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speaker isolation

Discussion in 'General Electronics' started by Ivan Sedneff, Jan 30, 2006.

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  1. Ivan Sedneff

    Ivan Sedneff Guest


    I made a portable enclosure for a car radio that has a negative ground
    but the left and right speaker outputs have isolated grounds from each
    other and the chassis.

    I needed to common out the (-) from the left and right speakers in
    order to attach them to the common connection on the headphone jack. I
    successfully connected each of the (-) outputs from the left and right
    speakers using non-polarized 47 uf electrolytic capacitors and joined
    the ends of the caps to the headphone jack.

    All is well when the jack is floating and un mounted, but when I mount
    the jack to the chassis, even though the audio output is great, I get
    annoying loud "clicks" and "pops" when I wiggle the headphone
    plug/jack, most likely because of the caps discharging/charging.

    Other than figuring a way to physically isolate the headphone jack
    from the chassis, is there a way to drain the charge using resistors,
    and if so, what values do you suggest?

    Thank you for your help,

  2. no_one

    no_one Guest

    are they really isolated? do you have enough circuit info to show that
    connecting the returns together will upset the stereo amp(s). many (older)
    car stereos would actually use the car chassis as a common return for the
    speakers. This was only a problem when you had a car with a positive ground
    such as the british used. I would expect that you can connect the returns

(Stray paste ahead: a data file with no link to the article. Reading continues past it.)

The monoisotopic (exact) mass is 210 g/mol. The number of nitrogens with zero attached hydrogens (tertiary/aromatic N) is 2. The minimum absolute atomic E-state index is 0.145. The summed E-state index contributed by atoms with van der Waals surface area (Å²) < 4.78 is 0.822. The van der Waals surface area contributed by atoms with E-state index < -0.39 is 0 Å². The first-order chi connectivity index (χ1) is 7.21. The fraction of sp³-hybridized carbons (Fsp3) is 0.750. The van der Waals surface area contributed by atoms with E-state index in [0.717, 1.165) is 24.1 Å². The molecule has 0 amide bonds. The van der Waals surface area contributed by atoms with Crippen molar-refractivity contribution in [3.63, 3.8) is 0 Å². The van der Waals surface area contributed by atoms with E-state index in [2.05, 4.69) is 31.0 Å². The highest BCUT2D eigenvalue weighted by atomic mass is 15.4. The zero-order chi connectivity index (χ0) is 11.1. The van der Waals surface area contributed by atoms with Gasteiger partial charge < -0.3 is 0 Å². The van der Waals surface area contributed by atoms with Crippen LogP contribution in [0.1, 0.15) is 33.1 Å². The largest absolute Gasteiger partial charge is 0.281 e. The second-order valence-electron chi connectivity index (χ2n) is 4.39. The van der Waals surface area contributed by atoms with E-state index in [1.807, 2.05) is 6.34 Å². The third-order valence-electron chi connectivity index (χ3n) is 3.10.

together and not use the cap.
  3. SimonLW

    SimonLW Guest

    let me get this straight. You connected the - outputs together as a ground
    through the caps for the common of the head phone jack? If so, very bad! You
    are essentially shorting higher frequency signals not equal to each other
    through the amplifier's outputs. To derive more power from 12volt auto
    supply, many car stereo's use what is known a bridge amplifier. It is two
    single ended amplifiers outputs connected together through the load
    (speaker). One of the amps is fed the signal 180 Deg out of phase. This
    allows for double the voltage swing on the output, thus double the current
    which means a potential for quadruple the power output as compared to a
    single ended amplifier.

    So, connecting one negative terminal to the other channels negative terminal
    (not really a negative line, just used for proper phasing between the
    channels) means you are shorting high frequency signals through one side of
    the bridge amp to one side in the other channel. This could likely
    eventually damage your car stereo's output amplifier.

    The proper way is to take either the + or - lead (as long as the same for
    both channels), put a 220 ohm 1/2 watt resistor in series with a 100 uf cap
    from each channel. Connect to proper channel on the jack. The ground of the
    jack goes to the chassis ground of the car, near the ground of the stereo to
    prevent possible ground loop noise.

    The capacitor removes the DC component as each side of the bridge amp is
    biased a 1/2 the supply voltage. The resister limits the current so the
    voltage across the headphones is reduced so you don't blast your ears with
    full output from the amp.
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